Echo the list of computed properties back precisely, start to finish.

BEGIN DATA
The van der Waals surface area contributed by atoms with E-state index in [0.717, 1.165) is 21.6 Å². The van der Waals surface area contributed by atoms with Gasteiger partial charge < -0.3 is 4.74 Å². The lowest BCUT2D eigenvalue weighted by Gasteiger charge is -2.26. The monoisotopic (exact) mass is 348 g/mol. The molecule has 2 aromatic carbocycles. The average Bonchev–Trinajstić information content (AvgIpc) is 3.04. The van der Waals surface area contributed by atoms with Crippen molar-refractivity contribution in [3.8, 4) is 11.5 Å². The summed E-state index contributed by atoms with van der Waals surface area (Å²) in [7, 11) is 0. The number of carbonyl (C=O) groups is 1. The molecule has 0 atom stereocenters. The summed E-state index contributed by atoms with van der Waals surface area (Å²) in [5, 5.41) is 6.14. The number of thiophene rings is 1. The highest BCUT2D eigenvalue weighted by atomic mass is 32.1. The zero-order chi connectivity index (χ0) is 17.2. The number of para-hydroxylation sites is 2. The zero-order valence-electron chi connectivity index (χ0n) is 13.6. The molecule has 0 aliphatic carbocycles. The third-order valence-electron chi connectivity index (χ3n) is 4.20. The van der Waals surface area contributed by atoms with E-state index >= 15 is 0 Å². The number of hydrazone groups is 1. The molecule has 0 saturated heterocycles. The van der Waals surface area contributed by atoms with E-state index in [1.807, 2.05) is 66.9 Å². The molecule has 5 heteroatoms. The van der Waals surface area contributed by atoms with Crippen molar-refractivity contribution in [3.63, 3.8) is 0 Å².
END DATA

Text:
The van der Waals surface area contributed by atoms with E-state index in [0.717, 1.165) is 21.6 Å². The van der Waals surface area contributed by atoms with Gasteiger partial charge < -0.3 is 4.74 Å². The lowest BCUT2D eigenvalue weighted by Gasteiger charge is -2.26. The monoisotopic (exact) mass is 348 g/mol. The molecule has 2 aromatic carbocycles. The average Bonchev–Trinajstić information content (AvgIpc) is 3.04. The van der Waals surface area contributed by atoms with Crippen molar-refractivity contribution in [3.8, 4) is 11.5 Å². The summed E-state index contributed by atoms with van der Waals surface area (Å²) in [7, 11) is 0. The number of carbonyl (C=O) groups is 1. The molecule has 0 atom stereocenters. The summed E-state index contributed by atoms with van der Waals surface area (Å²) in [5, 5.41) is 6.14. The number of thiophene rings is 1. The highest BCUT2D eigenvalue weighted by atomic mass is 32.1. The zero-order chi connectivity index (χ0) is 17.2. The number of para-hydroxylation sites is 2. The zero-order valence-electron chi connectivity index (χ0n) is 13.6. The molecule has 0 aliphatic carbocycles. The third-order valence-electron chi connectivity index (χ3n) is 4.20. The van der Waals surface area contributed by atoms with E-state index >= 15 is 0 Å². The number of hydrazone groups is 1. The molecule has 0 saturated heterocycles. The van der Waals surface area contributed by atoms with E-state index in [1.807, 2.05) is 66.9 Å². The molecule has 5 heteroatoms. The van der Waals surface area contributed by atoms with Crippen molar-refractivity contribution in [3.63, 3.8) is 0 Å².